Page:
©2019 (Unedited Excerpt from my memoir)
A good neighborhood—Le café “Aux Deux Magots,” feverish with activity on Le Boulevard St Germain, faces La Rue de Rennes and right there, on the same sidewalk the little church of St Germain stands as always. I live in the center of Paris between the churches of St Germain and St Sulpice. I barely acknowledge them, reserving my ecstatic admiration for Notre-Dame.
Early mornings, before traffic begins, I walk in front of the majestic edifice. In winter, I gaze at the cathedral when the freshness of the air retains in its suspension a bit of mysterious creepiness—emanation from frozen gargoyles. Motionless, they stare—mouths and faces deformed with a fixed look that chills my bones and adds to the iciness of winter.
Summer evenings, I sit on a bench of Notre-Dame’s paved square and watch in its somber shadow entertainers and tourists. Some play guitars, others spit fire or juggle what look like dozens of balls. To think about how much Notre-Dame has witnessed over the centuries makes me daydream about scenes from previous centuries, people wearing different outfits and costumes. Other lives, with other concerns, dreams and hopes.
For now, I share this room with Yvette, on the left bank. Our garret, about 6 feet wide and 18 feet long, follows the seasonal temperatures: cold in the winter and hot in the summer. An electric hot plate cooks morning oatmeal which I enrich with milk in the winter. But early spring, the room temperature determines what we can buy, what stays cool. I cook oatmeal in water only. I don’t mind.
There is of course, no running water, just a faucet in the hallway, next to the toilets which serve the entire 7th floor’s occupants. We keep two buckets. One with clean water, which we pour into the sink, the other bucket kept under the sink, fills up with the used water which we then pour down the toilets. Everyone’s routine on this floor.
The garret offers no window per se, but merely, a reachable but small skylight which gives a skinny and rectangular view of the Parisian winter view of gray clouds, or a spring blue sky. It opens on hinges with a rod and notches. A narrow escape to the outside world which doubles as our only painting, our only lithography, our only photograph in this room that I call home. It brings in a ray of sunshine or cold rain and makes the elements of nature very real. I sit on the floor, spread my schoolbooks. Next to me, my camping cot stands straight up against the wall and this way, leaves some floor space. Every morning, I roll up my sleeping bag which I tuck next to it. I listen to the street noises. I can only guess what happens down below in the street. Blind with my eyes wide open, I can see only the sky and its changing moods.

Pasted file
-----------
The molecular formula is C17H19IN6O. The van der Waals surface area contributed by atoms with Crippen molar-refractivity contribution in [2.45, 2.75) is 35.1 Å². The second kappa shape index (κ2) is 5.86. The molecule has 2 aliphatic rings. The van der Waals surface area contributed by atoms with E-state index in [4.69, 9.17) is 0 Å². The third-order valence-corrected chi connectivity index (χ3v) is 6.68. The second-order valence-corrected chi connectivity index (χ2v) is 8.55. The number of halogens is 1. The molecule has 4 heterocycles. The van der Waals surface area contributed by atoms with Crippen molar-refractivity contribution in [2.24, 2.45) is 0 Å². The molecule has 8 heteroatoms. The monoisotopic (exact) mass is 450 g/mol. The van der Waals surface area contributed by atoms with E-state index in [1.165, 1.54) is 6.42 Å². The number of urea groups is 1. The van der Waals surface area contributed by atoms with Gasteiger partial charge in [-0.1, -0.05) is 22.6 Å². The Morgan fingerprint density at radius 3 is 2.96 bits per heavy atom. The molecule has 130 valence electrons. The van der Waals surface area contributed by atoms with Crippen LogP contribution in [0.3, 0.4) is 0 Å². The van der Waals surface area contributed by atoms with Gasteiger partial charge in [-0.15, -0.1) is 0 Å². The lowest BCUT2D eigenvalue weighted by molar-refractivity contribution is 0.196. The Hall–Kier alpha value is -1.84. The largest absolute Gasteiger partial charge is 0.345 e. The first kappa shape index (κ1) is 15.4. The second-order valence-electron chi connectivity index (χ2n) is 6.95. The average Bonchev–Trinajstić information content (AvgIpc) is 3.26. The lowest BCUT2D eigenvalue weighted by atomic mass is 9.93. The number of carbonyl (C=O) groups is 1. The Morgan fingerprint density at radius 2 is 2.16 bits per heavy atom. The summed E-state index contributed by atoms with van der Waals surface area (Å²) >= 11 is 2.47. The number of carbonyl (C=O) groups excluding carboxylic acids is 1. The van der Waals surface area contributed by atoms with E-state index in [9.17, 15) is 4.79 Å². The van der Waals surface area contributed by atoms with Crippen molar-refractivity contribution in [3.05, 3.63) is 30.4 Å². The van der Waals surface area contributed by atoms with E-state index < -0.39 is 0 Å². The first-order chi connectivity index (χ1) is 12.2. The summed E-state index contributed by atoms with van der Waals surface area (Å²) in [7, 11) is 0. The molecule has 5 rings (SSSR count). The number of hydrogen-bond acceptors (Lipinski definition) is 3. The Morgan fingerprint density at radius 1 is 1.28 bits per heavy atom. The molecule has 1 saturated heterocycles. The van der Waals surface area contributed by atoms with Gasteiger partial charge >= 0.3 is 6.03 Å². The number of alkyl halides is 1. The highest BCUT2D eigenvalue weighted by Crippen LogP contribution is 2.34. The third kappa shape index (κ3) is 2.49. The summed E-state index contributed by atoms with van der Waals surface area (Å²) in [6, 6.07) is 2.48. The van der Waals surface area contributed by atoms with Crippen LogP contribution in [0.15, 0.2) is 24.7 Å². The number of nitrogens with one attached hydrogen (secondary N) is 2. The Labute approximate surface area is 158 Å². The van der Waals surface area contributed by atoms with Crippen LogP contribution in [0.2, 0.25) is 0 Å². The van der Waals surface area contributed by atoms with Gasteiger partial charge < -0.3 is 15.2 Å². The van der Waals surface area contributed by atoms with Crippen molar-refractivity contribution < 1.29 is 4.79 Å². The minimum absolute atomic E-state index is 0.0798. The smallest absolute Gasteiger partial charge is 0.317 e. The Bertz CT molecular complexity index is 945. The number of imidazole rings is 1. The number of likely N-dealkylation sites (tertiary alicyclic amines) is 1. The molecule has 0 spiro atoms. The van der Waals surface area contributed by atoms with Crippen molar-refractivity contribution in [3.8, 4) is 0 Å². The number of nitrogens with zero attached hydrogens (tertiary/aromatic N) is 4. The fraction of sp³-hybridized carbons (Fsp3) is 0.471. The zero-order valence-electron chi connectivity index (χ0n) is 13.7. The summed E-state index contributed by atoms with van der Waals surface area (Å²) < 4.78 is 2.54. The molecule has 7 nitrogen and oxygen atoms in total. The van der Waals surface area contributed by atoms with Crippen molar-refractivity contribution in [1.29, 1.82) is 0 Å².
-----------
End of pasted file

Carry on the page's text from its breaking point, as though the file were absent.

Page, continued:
A siren down below attracts my attention. Is it a car accident far enough from my neighborhood that I didn’t hear the crash? Or an elderly woman who broke her hip and fell? A car skids on the pavement. From my garret, I hear slamming doors and honking cars. Buses put on their brakes and then take off. Their doors make that ssshhhhh noise as they open and close. I can only guess my city down below which lives its life without me as witness. In the same way I can only guess what my life is all about.
At night, I lie down in my sleeping bag, snuggled between the two edges of the narrow camping cot: it feels good. I sleep well. I feel safe—I have a roof over my head. That was not the case when I first returned to Paris. No work, no money and therefore no place to stay. Sometimes, I chose to not return to my parents’ house. After class, I strolled through the campus and approached strangers with friendly faces. I asked them for a corner where I could sleep.
Sometimes I could stay for a couple of nights on an old sofa. On days when luck deserted me, I kept warm in cafés. At a round table, I drank my tea, opened a notebook and studied until it was late enough to venture back into the street in search of an open apartment building.
Back then, I pushed on all doors leading to dark courtyards. When one opened, I entered, my feet unsure on the cobblestones. I listened to noises, jumped at the shadowy presence of a cat. Around me, lifeless windows and people asleep in their apartments. I cozied myself up at the end of a cold hallway and hoped to not be discovered by a latecomer who could kick me out. My orange backpack doubled as my pillow and contained everything I needed—carefully folded clean clothes, soiled ones in plastic bags, my warm down feather sleeping bag, some toiletries and of course my heavy schoolbooks.My backpack and I have been living as gypsies. But I was never late to my early morning class because I stayed in the city and my father didn’t have the opportunity to put me down.
Now, in this seventh-floor garret, I am glad I have a secure place, I am glad those homeless nights are over. Back then, I dreaded the early mornings too. Before daybreak, the noise of an unlocking door brought me to my feet. I couldn’t ignore my backache, but somehow, I had to manage to slide out of my sleeping bag. I slipped my feet into my Cashmere short boots and stumbled downstairs, backpack on one shoulder and sleeping bag in my arms, grateful for the hat on my head, my gloves on my hands and the granted safe night. In the courtyard, I passed in front of the concierge’s glass door. When the lights were on, I waved and kept on going. Sometimes, from the corner of my eyes, I noticed the lifting of a white lacy curtain by an invisible hand.
Photo Credits: Huy Phan from Pexels.com